On the downside, Lotus are a smaller company to swallow than Saab, and Proton aren’t that big themselves. Additionally, they’ve suffered sales slumps in recent years so in the current climate would be even less likely to be interested.
TS verdict:
Potential: Definitely
Probability: Low-ish
Desireability: Olsen twins. Clear and present danger for tragedy, but you can’t help but look anyway.
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Porsche/VW:
Oh my, I think I just dribbled on my keyboard.
Sweet salivation!
Contrary to popular belief, Porsche do not currently own Volkswagen. They own the single largest stake, at just over 45% and they have the definite and stated intention of increasing that to 75%, but only when the prices of VAG shares come back down.
Therein lies the tragedy for Saab lovers. Porsche, on their own, would make the perfect parent for Saab and Saab could compliment their vehicle lineup like a glove. Imagine sporting-plus-luxurious sedans and hatches leading a path to what many consider to be some of the best sportscars in the world today. No more need for a wierd looking Panamera or the brand-diluting Cayenne.
And for Saab, their engineers could work with some of the fussiest and finnicky engineers in the world to extend a good range of cars into a fantastic range of cars.
Sadly, Porsche will take over Volkswagen in the medium term and have no need for Saab in those circumstances, but it would be so good.
TS Verdict:
Potential: Massive, for Saab at least
Probability: Sadly, very low
Desireability: Schwinnnnngggg!!!
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Toyota:
They don’t scare me like Mercedes Benz do, but they scare me nonetheless. Toyota remind me of a Japanese version of the Borg collective, a characterisation I used to use for GM.
The upside is that they’re cashed up and could probably see a genuine European label as something of value. They might also benefit from Saab’s safety expertise and I’m sure they’d like to get one over the General.
I just don’t think they’d be interested, though. And I fear that Saab would become uninteresting as a result of Toyota being in charge, too. I’ve rarely seen an interesting Toyota. When considering all the cars I’d like to own before my driving life ends, I discovered that I could just barely place an MR2 on the list, but only if a decent Honda CRX wasn’t available.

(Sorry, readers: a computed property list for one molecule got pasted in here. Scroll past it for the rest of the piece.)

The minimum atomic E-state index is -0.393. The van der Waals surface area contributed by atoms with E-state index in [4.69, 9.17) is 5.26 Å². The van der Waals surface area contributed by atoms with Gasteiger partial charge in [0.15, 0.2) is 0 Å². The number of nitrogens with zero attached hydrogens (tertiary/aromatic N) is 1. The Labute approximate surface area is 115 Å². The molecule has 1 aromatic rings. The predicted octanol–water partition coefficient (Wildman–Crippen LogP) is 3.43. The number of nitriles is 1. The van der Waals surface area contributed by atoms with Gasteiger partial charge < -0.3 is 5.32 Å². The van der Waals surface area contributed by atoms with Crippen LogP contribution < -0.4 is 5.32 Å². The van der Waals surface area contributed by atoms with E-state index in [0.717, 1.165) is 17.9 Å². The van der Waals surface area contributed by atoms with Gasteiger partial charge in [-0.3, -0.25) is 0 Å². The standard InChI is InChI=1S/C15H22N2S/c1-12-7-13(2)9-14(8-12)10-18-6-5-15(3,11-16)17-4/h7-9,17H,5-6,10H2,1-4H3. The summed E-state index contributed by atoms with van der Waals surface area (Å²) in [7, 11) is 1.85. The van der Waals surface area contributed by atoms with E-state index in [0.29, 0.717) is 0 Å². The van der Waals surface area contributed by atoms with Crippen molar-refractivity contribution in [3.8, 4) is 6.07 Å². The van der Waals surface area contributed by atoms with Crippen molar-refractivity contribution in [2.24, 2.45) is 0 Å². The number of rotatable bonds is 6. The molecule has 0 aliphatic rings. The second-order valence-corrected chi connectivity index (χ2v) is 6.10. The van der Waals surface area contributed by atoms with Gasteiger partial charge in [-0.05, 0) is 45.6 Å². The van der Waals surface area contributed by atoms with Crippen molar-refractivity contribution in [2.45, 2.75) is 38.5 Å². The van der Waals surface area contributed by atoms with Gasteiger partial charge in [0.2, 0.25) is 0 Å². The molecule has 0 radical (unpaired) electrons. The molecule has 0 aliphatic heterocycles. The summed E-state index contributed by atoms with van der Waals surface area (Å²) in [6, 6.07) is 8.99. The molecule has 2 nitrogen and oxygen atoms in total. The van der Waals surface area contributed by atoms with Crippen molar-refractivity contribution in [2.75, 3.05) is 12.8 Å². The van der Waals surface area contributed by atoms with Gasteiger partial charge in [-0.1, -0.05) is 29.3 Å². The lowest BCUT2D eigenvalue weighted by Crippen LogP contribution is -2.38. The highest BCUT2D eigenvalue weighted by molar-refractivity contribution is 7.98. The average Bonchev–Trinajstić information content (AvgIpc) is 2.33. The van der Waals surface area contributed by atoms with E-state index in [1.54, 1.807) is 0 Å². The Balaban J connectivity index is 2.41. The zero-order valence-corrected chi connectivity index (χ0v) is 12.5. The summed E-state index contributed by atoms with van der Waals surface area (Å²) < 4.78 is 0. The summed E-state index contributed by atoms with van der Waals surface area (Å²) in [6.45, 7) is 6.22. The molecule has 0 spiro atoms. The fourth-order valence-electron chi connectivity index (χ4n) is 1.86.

TS Verdict:
Potential: Probably high
Probability: Low
Desireability: Zzzzzzzz
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Renault and/or Nissan
This is another fascinating one on a number of levels. Just how many frequent flier miles can Carlos Ghosn chalk up and should they get into airlines, too?
Renault and Nissan own stakes in one another, and as you can see, there’s other operations in the mix. Curiously, they’ve both managed to retain their identities whilst building some white hot cars (the new Z) and some very…..quirky (eek!) cars as well.
Somehow this alliance works despite the fact Renault doesn’t have a US presence. An acquisition of Saab could be a small foot in the door in that regard. With France having a growing interest in biofuels, Saab would be appealing from that front as well. Saab would also provide a more upscale presence that Renault lack to a degree.
The downsides: I’m no European but I’ve heard enough stories about French labour unions to scare me witless. Though Renault and Nissan retain their own identities as partners in an alliance, I’d imagine a Renault transaction with Saab would be a buyout, not an alliance (though it’s an attractive option if there were another willing party) and Saab’s Swedish identity could be hijacked at the insistence of French unions.
It should be noted here that Renault have been asked about their level of interest by the media and promptly smacked the reporter on the head with a baguette before riding off on a bicycle. I believe “Non” was the answer.
TS Verdict:
Potential: definitely
Probability: Medium
Desireability: Medium
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Hyundai
Hyundai are building some good vehicles nowadays. Their new Genesis thingy has people genuinely buzzing. They have a very strong corporate culture, a wide industrial base and like other Asian manufacturers, they could probably see some value in having a genuine European brand under their wing.
Ah, who am I kidding?
Hyundai are like the brussel sprouts of the car business. Apparently they’re good for you but it’s a rare person that really likes them.
They might have money (they might not, too) but they’ve got no soul when it comes to the car business. They need to go out and do something extraordinary. Until then, I’m just not interested.
TS Verdict:
Potential: Medium
Probability: Unknown, could be anything
Desireability: What?
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FIAT
This is a scenario that I just can’t help being attracted to.
I own an Italian car. I’m sure they screw them together better nowadays, but my Italian car falls apart just a little bit more with every pebble I drive over. The build quality is just shocking. The interior materials and design are both horrendous (again, definitely not so in a modern Alfa) and rumour has it that you can only tell if your Italian is working by the rate of oil leakage (surprisingly, not a problem for me).